As urban areas are becoming more desirable places to live, more building is occurring to accommodate the needs of new and future residents. As the money/economics allow for the growth, the growth will continue. I wrote here about the economics behind high rise developments.


Rendering, Fordham Spire, Chicago IL

In many locations, the current building boom is the market correcting itself – making up for lost time, when progress and change was unable to happen (sometimes due to over priced land in an undesirable location) for a number of years.


View of model, Atlantic Yards, Brooklyn, NYC



Laurie Olin, FASLA, established the first incarnation of his firm, Olin Partnership, in 1976. More than thirty years later, Mr. Olin has developed landscapes and master plans for universities, international companies, government bodies and numerous other clients.

“The firm takes a long term view of design, believing that strong, clear schemes supported by innovative detailing and fine, lasting materials are essential to melding social needs with physical resources. Design that provides functional accommodation, symbolic meaning, and aesthetic richness can make timeless human environments.” From Olin Partnership “Philosophy.”

Past projects include University of Pensylvania master plan, Art Institute of Chicago gardens, and Battery Park City master plan. Current projects include…

Atlantic Yards,

and Washington Monument modifications.

Olin has long collaborated with Peter Eisenmann. “During their twenty-five years of collaboration, Olin and Eisenman have developed a unique approach to site development where neither the building nor the surrounding environment is given priority,” from Institute of Contemporary Art, University of Pennsylvania.

From ICA:Fertilizers: Olin / Eisenman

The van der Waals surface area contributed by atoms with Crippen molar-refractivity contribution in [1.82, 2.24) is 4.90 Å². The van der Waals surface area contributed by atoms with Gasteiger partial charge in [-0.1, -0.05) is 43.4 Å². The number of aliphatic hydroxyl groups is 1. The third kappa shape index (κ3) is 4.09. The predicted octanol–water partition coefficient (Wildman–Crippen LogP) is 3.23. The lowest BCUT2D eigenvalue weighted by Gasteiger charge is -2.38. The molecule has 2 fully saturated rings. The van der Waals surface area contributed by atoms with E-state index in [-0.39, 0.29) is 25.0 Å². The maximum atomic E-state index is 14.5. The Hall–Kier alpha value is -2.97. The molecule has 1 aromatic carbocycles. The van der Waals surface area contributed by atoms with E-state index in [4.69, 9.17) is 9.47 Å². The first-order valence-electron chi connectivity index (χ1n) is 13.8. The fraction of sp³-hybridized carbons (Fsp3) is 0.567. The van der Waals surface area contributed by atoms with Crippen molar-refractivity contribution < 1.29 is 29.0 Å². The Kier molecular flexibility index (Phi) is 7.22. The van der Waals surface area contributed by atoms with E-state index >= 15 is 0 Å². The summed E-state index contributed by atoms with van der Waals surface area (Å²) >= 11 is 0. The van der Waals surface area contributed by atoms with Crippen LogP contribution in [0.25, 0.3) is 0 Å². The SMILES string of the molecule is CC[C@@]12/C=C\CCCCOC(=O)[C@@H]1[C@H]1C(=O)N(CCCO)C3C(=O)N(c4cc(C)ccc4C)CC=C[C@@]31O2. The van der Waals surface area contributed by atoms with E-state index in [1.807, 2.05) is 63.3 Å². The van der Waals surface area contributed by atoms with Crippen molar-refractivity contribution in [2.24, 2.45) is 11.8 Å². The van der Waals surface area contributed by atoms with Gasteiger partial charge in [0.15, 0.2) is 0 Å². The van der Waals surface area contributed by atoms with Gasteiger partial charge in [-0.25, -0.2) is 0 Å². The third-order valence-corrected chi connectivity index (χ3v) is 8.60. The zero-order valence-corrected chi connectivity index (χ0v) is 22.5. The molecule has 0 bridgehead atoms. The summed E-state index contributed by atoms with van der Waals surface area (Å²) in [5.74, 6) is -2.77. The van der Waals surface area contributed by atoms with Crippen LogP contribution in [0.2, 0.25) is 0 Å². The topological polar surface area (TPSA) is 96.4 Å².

In addition to these large and highly visible projects, Olin continues to teach and write, influencing future generations of Landscape architects.

Curbed offers a summary of what’s going on over at Atlantic Yards.


Brownstoner reports on the recently released Atlantic Yards Financial Projections.


Much of the housing stock in cities across the country is a result of efforts by developers. Without delving into the politics and/or urban appropriateness of one solution type over another, I’d like to take a look at some of the current socio-economic factors guiding today’s real estate market, after highlighting some of the new, under construction and planned high rises in Brooklyn:


Atlantic Yards

J Condos
J Condominium see other 2 other DUMBO projects and a neighborhood blog Dumbo NYC, Brooklyn

Oro Condos Under Construction

Oro Condos (under construction) 306 Gold Street and the sister building at 313 Gold street

Williamsburg Savings Bank

One Hanson Place (former Williamsburgh Savings Bank)


Work begins at the Atlantic Yards site this week. Demolition of select properties, to be completed in part by minority- and women-owned firms, is the first step in preparing the site for future construction.




Proposed After

Architectural Record reports on recent developments and concerns over at Atlantic Yards.070124gehry1lg.jpg
I would have to agree with Gehry’s opinion that “the project would be more successful if parts were farmed out to other architects, permitting a variety of styles more akin to an authentic cityscape.” This is the case for most developments – part of the appeal of cities is the diversity, not only of people, but of spaces and contexts. Having worked on larger developments, it is difficult for one office to produce successful variety in it’s designs. Design has a certain inertia, and once one establishes a particular style or approach to a site, aesthetic diversity is near impossible without it becoming some strange stage coach city.

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